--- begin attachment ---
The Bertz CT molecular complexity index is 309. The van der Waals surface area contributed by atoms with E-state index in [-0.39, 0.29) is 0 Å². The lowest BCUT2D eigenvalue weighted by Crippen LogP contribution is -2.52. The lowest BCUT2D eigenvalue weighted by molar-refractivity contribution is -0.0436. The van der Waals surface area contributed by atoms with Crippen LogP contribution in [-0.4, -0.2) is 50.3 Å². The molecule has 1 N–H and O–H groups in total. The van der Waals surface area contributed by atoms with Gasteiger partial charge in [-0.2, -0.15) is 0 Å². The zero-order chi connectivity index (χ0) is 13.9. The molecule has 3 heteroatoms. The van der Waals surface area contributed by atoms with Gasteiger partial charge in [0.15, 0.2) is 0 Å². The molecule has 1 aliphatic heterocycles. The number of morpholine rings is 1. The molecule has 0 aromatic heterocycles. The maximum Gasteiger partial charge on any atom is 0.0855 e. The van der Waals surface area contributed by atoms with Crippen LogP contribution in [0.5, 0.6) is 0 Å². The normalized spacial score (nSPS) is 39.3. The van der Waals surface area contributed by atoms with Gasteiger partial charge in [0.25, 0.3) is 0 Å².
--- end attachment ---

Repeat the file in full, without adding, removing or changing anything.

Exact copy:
The Bertz CT molecular complexity index is 309. The van der Waals surface area contributed by atoms with E-state index in [-0.39, 0.29) is 0 Å². The lowest BCUT2D eigenvalue weighted by Crippen LogP contribution is -2.52. The lowest BCUT2D eigenvalue weighted by molar-refractivity contribution is -0.0436. The van der Waals surface area contributed by atoms with Crippen LogP contribution in [-0.4, -0.2) is 50.3 Å². The molecule has 1 N–H and O–H groups in total. The van der Waals surface area contributed by atoms with Gasteiger partial charge in [-0.2, -0.15) is 0 Å². The zero-order chi connectivity index (χ0) is 13.9. The molecule has 3 heteroatoms. The van der Waals surface area contributed by atoms with Gasteiger partial charge in [0.15, 0.2) is 0 Å². The molecule has 1 aliphatic heterocycles. The number of morpholine rings is 1. The molecule has 0 aromatic heterocycles. The maximum Gasteiger partial charge on any atom is 0.0855 e. The van der Waals surface area contributed by atoms with Crippen LogP contribution in [0.5, 0.6) is 0 Å². The normalized spacial score (nSPS) is 39.3. The van der Waals surface area contributed by atoms with Gasteiger partial charge in [0.25, 0.3) is 0 Å².